She also argued that "every human in the world is entitled to their own opinion." Which is true, but doesn't mean that wildly incorrect assumptions about health should be tolerated.

She concluded her argument with a point that proves she doesn't care about facts: "It doesn't matter what you say is not going to change my mind."

RELATED: 12 medical professionals shared their most memorable anti-vaxxer stories and you won't stop face-palming

While the anti-vaxxer was incorrect in her points, it must also be pointed out that some of the people who argued with her on Facebook were rude. That should never be tolerated in this type of discourse, but unfortunately, that's the world of social media.

Here's the entire exchange:

via zoezimmm / imgur


via zoezimmm / imgur


via zoezimmm / imgur


via zoezimmm / imgur


via zoezimmm / imgur


via zoezimmm / imgur


via zoezimmm / imgur


via zoezimmm / imgur


via zoezimmm / imgur


via zoezimmm / imgur

The post received a ton of responses on imgur. Here are just a few:

"'In my opinion...' 'I believe...' That's not how facts work."

"You're entitled to your opinion. And everyone else is entitled to call you a dumbass."

"'What I do with my children is no concern to you at all.' Most of the time, true. When your kid might give mine polio, not true."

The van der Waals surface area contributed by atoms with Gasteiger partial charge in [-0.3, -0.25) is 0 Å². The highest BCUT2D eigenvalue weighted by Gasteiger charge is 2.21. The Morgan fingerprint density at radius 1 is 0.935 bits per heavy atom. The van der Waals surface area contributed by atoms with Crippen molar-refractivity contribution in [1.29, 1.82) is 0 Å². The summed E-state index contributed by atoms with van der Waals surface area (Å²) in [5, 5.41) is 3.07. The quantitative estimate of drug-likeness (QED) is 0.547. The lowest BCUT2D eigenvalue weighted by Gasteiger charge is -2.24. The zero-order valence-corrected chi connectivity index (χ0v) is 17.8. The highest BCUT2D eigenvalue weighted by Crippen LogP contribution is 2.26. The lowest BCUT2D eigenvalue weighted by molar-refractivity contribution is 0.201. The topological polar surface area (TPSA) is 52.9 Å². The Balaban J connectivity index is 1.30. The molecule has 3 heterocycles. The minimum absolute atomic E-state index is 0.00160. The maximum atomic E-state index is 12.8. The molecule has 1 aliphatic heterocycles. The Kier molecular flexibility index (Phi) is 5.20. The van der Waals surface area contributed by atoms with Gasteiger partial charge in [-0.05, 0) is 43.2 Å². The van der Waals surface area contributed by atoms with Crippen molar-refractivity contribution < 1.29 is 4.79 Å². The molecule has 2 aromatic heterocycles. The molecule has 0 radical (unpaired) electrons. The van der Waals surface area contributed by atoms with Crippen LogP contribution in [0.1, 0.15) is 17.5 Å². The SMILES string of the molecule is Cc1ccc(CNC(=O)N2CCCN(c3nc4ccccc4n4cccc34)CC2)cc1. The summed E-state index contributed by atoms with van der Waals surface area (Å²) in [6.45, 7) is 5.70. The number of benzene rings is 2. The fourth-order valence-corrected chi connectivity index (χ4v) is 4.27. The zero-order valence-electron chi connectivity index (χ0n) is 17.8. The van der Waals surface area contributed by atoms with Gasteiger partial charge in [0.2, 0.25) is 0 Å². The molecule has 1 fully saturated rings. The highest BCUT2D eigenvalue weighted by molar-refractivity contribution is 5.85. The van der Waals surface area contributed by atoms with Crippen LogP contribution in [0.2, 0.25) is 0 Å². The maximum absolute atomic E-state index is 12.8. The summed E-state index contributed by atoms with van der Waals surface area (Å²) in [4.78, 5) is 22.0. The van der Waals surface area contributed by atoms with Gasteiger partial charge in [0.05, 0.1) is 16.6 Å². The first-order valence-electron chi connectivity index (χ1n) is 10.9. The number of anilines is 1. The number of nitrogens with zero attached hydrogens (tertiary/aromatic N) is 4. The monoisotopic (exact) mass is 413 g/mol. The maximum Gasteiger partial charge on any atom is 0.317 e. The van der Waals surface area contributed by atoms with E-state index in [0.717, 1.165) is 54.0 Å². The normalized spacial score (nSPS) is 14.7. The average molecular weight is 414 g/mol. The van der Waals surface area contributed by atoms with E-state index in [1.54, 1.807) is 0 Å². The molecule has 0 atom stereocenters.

"If my child can't bring peanut butter, your child shouldn't bring preventable diseases."

It's important to call out people who spread dangerous views, especially how they pertain to health, on social media. But people should do so with respect and civility.

Health

He photographed Nazi atrocities and buried the negatives. The unearthed images are unforgettable.

He risked his life to leave a "historical record of our martyrdom."

via Yad Vashem and Archive of Modern Conflict, 2007

In September 1939, the Nazis invaded Poland. By April 1940, the gates closed on the Lodz Ghetto, the second largest in the country after Warsaw.

Throughout the war, over 210,000 people would be imprisoned in Lodz.

Among those held captive was Henryk Ross. He was a Jewish sports photographer before the Nazi invasion and worked for the the ghetto's Department of Statistics during the war. As part of his official job, he took identification photos of the prisoners and propaganda shots of Lodz' textile and leather factories.

Keep Reading Show less
Communities
via Imgur

Every few years there's something that goes mega viral because people can't decide what it is.

There was the famous "is it blue and black, or white and gold" dress?

There was the audio recording that said either "yanny" or "Laurel."

Keep Reading Show less
Viral


Rochester NY Airport Security passing insulting notes to travelers caught on tape www.youtube.com

Neil Strassner was just passing through airport security, something he does on a weekly basis as part of his job. That's when a contract airport security employee handed him a small piece of folded cardboard. Strassner, 40, took the paper and continued on his way. He only paused when he heard the security employee shouting back at him, "You going to open the note?"

When he unfolded the small piece of paper, Strassner was greeted with an unprompted insult. "You ugly!!!"

According to Strassner, and in newly released CCTV of the incident, the woman who handed him the note began laughing loudly.

Keep Reading Show less
popular